Why I believe the question of weapon ammunition capacity, which kind of bullet, which caliber and even the type of handgun (revolver vs semi-auto) to use for concealed carry can never be entirely resolved nor can there ever be a right or wrong answer for every person or for every situation:
Revolvers are inherently less complicated to operate, less dependent on the type and quality of ammunition and less prone to malfunction. But semi-autos can carry more ammunition and are faster and simpler to reload.
In terms of ammunition capacity, if you need at least one more round in your weapon to survive a shoot-out, you really need it. But most gun fights are (probably) statistically settled with six shots or less.
Everything else being equal, a more powerful cartridge (i.e., .25 cal. vs .44 Magnum to cite an extreme comparison) will stop an adversary quicker than a less powerful cartridge. But more powerful cartridges generally necessitate being housed in a larger and heavier platform; cost more to practice with; generate heavier recoil and noise, making required quick follow-up shots less quick and reduce ammunition capacity in similar sized weapons.
Carrying a pistol with a high ammunition capacity is especially appropriate when it's necessary for a person to be in a high crime neighborhood or in situations where the likelyhood of trouble (civil unrest following a natural disaster or in a riot situation for examples) is more predictable. But concealing the weapon adequately is compromised by having to hide a larger one; wearing attire dictated by hot weather can make the task of concealing a large handgun even more difficult and there is the argument that people are more likely to carry a lighter and smaller weapon all the time than they are to carry a heavier larger one ever (better to have a .32 cal. Beretta Tomcat in your pocket because it's convenient to carry concealed and be armed than leaving a .45ACP SIG 220 on the shelf at home because it's uncomfortable to carry concealed and be unarmed to, again, pose an extreme example).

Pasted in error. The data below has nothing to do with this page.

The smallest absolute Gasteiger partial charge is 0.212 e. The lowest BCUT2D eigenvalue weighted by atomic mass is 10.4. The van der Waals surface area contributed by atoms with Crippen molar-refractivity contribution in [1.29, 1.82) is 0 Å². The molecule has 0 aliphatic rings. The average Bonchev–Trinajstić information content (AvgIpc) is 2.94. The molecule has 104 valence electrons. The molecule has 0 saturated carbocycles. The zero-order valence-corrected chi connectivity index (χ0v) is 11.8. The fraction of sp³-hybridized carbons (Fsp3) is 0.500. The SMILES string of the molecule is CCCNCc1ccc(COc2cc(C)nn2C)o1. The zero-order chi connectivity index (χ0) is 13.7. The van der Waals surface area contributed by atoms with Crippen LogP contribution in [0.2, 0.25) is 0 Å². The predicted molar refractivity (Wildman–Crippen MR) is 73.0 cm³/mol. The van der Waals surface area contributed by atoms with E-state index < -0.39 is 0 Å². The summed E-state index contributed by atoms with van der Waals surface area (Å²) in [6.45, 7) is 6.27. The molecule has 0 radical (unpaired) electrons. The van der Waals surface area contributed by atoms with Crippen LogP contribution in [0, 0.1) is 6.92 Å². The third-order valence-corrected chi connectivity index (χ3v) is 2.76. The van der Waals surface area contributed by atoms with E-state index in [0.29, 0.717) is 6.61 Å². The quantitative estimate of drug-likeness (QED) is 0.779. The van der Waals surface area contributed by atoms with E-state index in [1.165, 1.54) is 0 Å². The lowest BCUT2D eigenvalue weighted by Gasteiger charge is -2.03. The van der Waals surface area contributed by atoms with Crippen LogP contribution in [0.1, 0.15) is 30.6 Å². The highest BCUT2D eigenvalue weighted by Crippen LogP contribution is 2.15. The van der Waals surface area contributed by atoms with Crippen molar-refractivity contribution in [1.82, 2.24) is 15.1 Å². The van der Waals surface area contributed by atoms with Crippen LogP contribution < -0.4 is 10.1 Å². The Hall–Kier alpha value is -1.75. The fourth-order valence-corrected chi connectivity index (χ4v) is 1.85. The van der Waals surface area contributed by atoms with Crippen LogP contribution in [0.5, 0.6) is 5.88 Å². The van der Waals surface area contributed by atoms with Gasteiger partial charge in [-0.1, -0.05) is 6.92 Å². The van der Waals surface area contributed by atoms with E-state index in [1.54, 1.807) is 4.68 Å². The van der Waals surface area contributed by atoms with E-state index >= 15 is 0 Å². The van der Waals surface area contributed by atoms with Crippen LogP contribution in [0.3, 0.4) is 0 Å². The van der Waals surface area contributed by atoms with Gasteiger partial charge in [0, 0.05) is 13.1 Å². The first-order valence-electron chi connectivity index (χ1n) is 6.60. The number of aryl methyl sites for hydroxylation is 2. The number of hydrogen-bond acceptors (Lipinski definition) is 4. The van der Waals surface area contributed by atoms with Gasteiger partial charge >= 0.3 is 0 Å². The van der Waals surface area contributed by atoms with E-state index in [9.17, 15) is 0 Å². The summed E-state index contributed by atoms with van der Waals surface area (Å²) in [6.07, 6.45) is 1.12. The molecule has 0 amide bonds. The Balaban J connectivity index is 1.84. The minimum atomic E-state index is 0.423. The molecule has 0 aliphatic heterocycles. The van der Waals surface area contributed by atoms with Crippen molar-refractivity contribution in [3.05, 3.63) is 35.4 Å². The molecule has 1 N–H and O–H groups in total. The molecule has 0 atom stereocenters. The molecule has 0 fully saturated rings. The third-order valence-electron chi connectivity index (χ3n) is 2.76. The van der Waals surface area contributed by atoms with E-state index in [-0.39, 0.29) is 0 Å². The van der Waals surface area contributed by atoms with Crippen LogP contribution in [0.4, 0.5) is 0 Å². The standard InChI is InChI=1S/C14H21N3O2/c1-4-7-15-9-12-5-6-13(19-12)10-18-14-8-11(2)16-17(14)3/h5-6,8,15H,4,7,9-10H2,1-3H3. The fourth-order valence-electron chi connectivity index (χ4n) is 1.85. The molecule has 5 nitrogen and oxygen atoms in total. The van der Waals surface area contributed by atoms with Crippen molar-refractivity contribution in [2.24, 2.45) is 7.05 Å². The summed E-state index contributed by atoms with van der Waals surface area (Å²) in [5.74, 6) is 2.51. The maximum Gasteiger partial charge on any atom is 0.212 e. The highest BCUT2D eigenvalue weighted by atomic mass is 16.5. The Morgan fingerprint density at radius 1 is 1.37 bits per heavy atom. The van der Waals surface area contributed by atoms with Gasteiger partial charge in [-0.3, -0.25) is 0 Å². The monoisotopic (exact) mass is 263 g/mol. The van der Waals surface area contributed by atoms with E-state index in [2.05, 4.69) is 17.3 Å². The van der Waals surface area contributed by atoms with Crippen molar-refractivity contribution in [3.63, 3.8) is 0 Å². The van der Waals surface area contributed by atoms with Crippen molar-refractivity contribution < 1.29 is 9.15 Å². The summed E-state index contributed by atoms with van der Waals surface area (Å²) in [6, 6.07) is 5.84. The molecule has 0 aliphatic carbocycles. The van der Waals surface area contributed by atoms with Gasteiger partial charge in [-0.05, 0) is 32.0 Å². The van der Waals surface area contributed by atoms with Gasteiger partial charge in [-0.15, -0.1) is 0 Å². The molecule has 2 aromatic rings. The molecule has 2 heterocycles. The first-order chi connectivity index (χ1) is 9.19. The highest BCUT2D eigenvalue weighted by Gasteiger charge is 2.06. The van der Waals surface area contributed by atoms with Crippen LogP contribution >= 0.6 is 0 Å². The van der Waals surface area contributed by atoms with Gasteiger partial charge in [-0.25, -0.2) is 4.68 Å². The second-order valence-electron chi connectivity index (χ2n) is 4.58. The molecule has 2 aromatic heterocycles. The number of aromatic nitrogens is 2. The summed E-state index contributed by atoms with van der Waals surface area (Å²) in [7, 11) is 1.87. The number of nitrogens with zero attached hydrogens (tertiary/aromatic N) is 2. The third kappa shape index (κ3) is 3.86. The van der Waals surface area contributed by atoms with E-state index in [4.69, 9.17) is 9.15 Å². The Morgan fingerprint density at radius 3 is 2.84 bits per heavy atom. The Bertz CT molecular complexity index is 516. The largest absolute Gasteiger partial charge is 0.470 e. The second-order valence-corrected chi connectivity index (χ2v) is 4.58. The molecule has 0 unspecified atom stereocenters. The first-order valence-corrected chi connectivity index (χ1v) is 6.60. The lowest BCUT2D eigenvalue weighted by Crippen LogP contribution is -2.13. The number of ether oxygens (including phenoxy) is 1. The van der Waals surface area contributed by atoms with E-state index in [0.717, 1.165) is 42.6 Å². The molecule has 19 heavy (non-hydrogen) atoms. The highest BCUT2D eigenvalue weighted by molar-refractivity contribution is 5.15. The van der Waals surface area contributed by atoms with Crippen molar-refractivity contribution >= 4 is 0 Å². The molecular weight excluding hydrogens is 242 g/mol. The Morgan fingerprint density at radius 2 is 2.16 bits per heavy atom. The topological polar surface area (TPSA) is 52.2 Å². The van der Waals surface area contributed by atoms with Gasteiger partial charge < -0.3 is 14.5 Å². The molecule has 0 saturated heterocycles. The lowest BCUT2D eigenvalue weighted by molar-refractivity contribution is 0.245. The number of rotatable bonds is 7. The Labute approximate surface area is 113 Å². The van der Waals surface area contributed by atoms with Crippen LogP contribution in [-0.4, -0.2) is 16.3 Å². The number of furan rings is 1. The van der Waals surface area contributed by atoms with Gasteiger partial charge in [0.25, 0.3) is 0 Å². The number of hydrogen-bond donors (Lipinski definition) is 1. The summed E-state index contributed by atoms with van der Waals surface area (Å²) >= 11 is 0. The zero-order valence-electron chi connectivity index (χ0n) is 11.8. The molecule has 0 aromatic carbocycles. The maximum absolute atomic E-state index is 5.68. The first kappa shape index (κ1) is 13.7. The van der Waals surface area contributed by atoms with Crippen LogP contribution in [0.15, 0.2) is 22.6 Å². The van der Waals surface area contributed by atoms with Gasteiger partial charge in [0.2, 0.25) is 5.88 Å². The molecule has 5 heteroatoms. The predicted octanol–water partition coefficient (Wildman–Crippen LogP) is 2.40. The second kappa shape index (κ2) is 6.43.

Even which kind of projectile (hardball vs hollow-point) to use is debatable. Most people acknowledge that, generally speaking, hollow-points (I use the term generically, as I understand that the word "hollow-point" includes a vast array of choices that offer different performance criteria) are better "man-stoppers" and penetrate less in environs (inside residential homes, in areas crowded with people, inside an airliner, for examples) where less is better. But people advocating FMJ ammunition for self-defense argue that hardball sets the standard for extreme reliability in most semi-auto pistols; that there are times when greater penetration is an advantage (when your adversary is wearing heavy clothing or when he is returning fire from cover like an automobile for instances) and that hardball ammunition is much cheaper to practice with than is the pricey and more esoteric hollow-point ammunition.
People simply have to assess their own circumstances, needs and priorities when deciding on which handgun is best suitable for their unique purpose(s). People who are serious about carrying a handgun for self-defense need to understand that no one else can choose for them and that every choice is, by definition, a compromise. And, because no one handgun will ever come close to covering every base, I'm an advocate of having different ones to choose from so as to best accomodate every practical contingency that I might encounter in my every day life.
Finally, whichever handgun(s) is/are decided on, there is no substitute for good training and plenty of practice. Far better to be proficient with a .22 revolver and carry it for self-defense than to be packing a 1911 semi-auto pistol that has never cleared leather.
ONLY AN ARMED PEOPLE CAN BE TRULY FREE ; ONLY AN UNARMED PEOPLE CAN EVER BE ENSLAVED
NRA Benefactor Life Member